There are also of course the food traditions.  We MUST have my mom's peanut butter balls each year.  I've made a designated goodie creating night with my friend Josie, and we get together with a few other friends and make Christmas treats and trade them among ourselves.  On Christmas morning, in honor of my childhood family traditions, we eat cinnamon rolls, (which I now make from scratch, crazy me), those cheesy Little Smokies sausages that are so bad for you, scrambled eggs and orange juice.  Mmm.  It fills us up for all day!  We always manage to somehow make some sort of roll out cookies.  This year, my friend Carol took the little girls and spent an afternoon making sugar cookies and Jesus birthday cakes.  The next day we made some yummy ginger bread cutout cookies.

Cinnamon rolls rising for Christmas Morning

Saraiah decided she needed to make some wrapping paper elf shoes while helping me wrap.

The completed shoes...made 100% by Saraiah.

Maia had to join the fun.
The sharing traditions are also important.  I write a Christmas letter every year as a way of remembering what God has brought us through that year, and of keeping a small family history.  I need to compile all the letters into a binder for this purpose.  Recently, with my increased interest in photography, I also make a photo collage, going through the year's photos and finding the favorites, then generating it using Picasa software.  We select the very best of those for a calendar for all the grandparents.  I also do my own portraits of the kids.  The tradition used to be that I'd take their pictures on their birthday, but this year we squeaked in with photos of everyone taken in December.  We also now have an annual cousin picture that I take of the kids with their nephew.   Oh dear!  I love all of these traditions but they do overwhelm me sometimes.  There are ways to make it easier though:  Brandon usually hangs out with the kids while I write my letter and do the collage and photo editing.  My friend Wendy and I usually get together to stuff Christmas letter envelopes.  These traditions are special because they keep our family, stretching from Indiana to Hawaii updated and close to us through our words and pictures.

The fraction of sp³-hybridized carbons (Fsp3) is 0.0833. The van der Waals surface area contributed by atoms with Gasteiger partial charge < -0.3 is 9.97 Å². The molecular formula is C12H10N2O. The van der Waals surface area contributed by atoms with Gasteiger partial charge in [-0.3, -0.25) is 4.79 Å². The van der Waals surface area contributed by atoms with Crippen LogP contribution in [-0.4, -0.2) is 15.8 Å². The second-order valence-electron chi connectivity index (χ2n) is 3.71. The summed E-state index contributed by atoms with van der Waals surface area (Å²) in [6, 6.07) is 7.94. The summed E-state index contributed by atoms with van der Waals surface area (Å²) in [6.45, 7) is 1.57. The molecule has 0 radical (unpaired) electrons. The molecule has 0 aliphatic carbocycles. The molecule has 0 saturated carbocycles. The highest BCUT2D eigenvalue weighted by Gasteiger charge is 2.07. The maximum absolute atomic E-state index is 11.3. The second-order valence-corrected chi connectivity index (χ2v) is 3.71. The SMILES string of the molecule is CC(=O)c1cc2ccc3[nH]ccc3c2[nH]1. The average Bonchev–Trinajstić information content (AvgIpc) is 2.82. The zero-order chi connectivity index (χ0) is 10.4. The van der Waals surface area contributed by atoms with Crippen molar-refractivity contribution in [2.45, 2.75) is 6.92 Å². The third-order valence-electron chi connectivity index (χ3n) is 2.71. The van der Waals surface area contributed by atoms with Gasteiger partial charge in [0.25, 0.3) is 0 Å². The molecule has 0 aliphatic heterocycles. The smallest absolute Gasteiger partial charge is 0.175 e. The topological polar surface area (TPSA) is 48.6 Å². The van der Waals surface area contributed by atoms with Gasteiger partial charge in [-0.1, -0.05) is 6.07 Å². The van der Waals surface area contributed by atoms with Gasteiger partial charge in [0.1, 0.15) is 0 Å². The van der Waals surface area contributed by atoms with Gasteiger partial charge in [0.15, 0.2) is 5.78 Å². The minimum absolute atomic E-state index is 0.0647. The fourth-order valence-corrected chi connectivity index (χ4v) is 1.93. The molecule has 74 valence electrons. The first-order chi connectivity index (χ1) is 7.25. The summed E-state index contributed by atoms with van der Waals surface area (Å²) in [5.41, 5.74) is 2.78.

Happy birthday Jesus!  Jesus can be one, right, since he's number one ?  :)
On Christmas Eve, we always intend to go to the church candlelight service, and instead stay home and have our Jesus birthday party.  We stick a candle in something yummy (this year Eva made a cake), read the story of Jesus' birth from the Bible, then open one present from someone who doesn't live in our state.
Eva reads the Christmas Story

She's got a halo!

That random set of flames is a reminder of growing up in Hawaii.  It's an exact copy of the cardboard flames my parents would put up in a nook of a cabinet where we hung our stockings, so we'd have a "fireplace" at Christmas.
There are the family gathering traditions.  I'm sure these warm Jesus' heart because we're all a part of His family.  My husband's side of the family gets together  a week before Christmas with as many great aunts and uncles, grandparents and great grandparents, uncles and aunts and cousins as can make it. We  We spend hours chatting, eating and watching the kids open presents and be generally adorable.  On Christmas morning, my brother's wife and his daughter stop by along with Brandon's parents to watch the kids open their stockings.  Then we have our delicious breakfast with Emma.  She and my niece go home to wait for Danny (my brother) to get off of work and we go over to my in-laws to celebrate with my husband's family.  In the afternoon, we head over to see Danny and Emma at their home.  

I'm eager for Christmas day and am reminding myself that in the midst of our sometimes dizzying traditions, there is always Jesus, the Heart and Hope of Christmas.  Merry Christmas to you!

I think she loves her present.

Maia dances for joy in her new outfit

snug in bed

Star to remind us of the Bethlehem star,

1 comment:

  1. I love your Christmas Eve pics!!! well, all of them really, but I think those were my favorites!